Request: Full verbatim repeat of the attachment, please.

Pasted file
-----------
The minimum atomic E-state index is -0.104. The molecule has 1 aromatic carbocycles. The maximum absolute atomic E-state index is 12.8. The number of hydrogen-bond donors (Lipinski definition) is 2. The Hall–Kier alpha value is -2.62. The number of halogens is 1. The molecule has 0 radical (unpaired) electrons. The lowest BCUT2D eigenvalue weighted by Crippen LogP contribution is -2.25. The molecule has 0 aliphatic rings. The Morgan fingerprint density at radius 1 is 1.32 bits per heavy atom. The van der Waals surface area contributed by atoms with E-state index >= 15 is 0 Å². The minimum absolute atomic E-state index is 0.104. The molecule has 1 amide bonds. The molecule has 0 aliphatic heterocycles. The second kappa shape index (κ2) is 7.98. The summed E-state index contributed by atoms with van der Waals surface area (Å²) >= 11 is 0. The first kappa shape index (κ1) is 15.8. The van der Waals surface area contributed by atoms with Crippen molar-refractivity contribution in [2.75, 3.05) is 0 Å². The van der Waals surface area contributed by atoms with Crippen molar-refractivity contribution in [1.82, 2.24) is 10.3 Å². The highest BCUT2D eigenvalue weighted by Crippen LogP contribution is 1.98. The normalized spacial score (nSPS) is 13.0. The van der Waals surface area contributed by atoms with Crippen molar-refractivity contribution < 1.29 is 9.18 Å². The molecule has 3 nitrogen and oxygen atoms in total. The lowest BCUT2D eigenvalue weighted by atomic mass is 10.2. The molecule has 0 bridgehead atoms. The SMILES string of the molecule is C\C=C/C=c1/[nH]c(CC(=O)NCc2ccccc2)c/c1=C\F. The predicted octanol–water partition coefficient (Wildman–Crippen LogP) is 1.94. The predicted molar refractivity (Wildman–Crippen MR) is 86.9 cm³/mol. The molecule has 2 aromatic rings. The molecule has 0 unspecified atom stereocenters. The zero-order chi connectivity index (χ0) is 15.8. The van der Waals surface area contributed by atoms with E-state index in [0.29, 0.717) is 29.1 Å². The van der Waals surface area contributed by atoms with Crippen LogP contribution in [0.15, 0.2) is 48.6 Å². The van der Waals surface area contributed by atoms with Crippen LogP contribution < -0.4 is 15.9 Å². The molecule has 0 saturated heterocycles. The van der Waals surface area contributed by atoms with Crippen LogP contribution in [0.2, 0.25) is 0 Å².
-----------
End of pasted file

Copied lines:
The minimum atomic E-state index is -0.104. The molecule has 1 aromatic carbocycles. The maximum absolute atomic E-state index is 12.8. The number of hydrogen-bond donors (Lipinski definition) is 2. The Hall–Kier alpha value is -2.62. The number of halogens is 1. The molecule has 0 radical (unpaired) electrons. The lowest BCUT2D eigenvalue weighted by Crippen LogP contribution is -2.25. The molecule has 0 aliphatic rings. The Morgan fingerprint density at radius 1 is 1.32 bits per heavy atom. The van der Waals surface area contributed by atoms with E-state index >= 15 is 0 Å². The minimum absolute atomic E-state index is 0.104. The molecule has 1 amide bonds. The molecule has 0 aliphatic heterocycles. The second kappa shape index (κ2) is 7.98. The summed E-state index contributed by atoms with van der Waals surface area (Å²) >= 11 is 0. The first kappa shape index (κ1) is 15.8. The van der Waals surface area contributed by atoms with Crippen molar-refractivity contribution in [2.75, 3.05) is 0 Å². The van der Waals surface area contributed by atoms with Crippen molar-refractivity contribution in [1.82, 2.24) is 10.3 Å². The highest BCUT2D eigenvalue weighted by Crippen LogP contribution is 1.98. The normalized spacial score (nSPS) is 13.0. The van der Waals surface area contributed by atoms with Crippen molar-refractivity contribution < 1.29 is 9.18 Å². The molecule has 3 nitrogen and oxygen atoms in total. The lowest BCUT2D eigenvalue weighted by atomic mass is 10.2. The molecule has 0 bridgehead atoms. The SMILES string of the molecule is C\C=C/C=c1/[nH]c(CC(=O)NCc2ccccc2)c/c1=C\F. The predicted octanol–water partition coefficient (Wildman–Crippen LogP) is 1.94. The predicted molar refractivity (Wildman–Crippen MR) is 86.9 cm³/mol. The molecule has 2 aromatic rings. The molecule has 0 unspecified atom stereocenters. The zero-order chi connectivity index (χ0) is 15.8. The van der Waals surface area contributed by atoms with E-state index in [0.29, 0.717) is 29.1 Å². The van der Waals surface area contributed by atoms with Crippen LogP contribution in [0.15, 0.2) is 48.6 Å². The van der Waals surface area contributed by atoms with Crippen LogP contribution < -0.4 is 15.9 Å². The molecule has 0 saturated heterocycles. The van der Waals surface area contributed by atoms with Crippen LogP contribution in [0.2, 0.25) is 0 Å².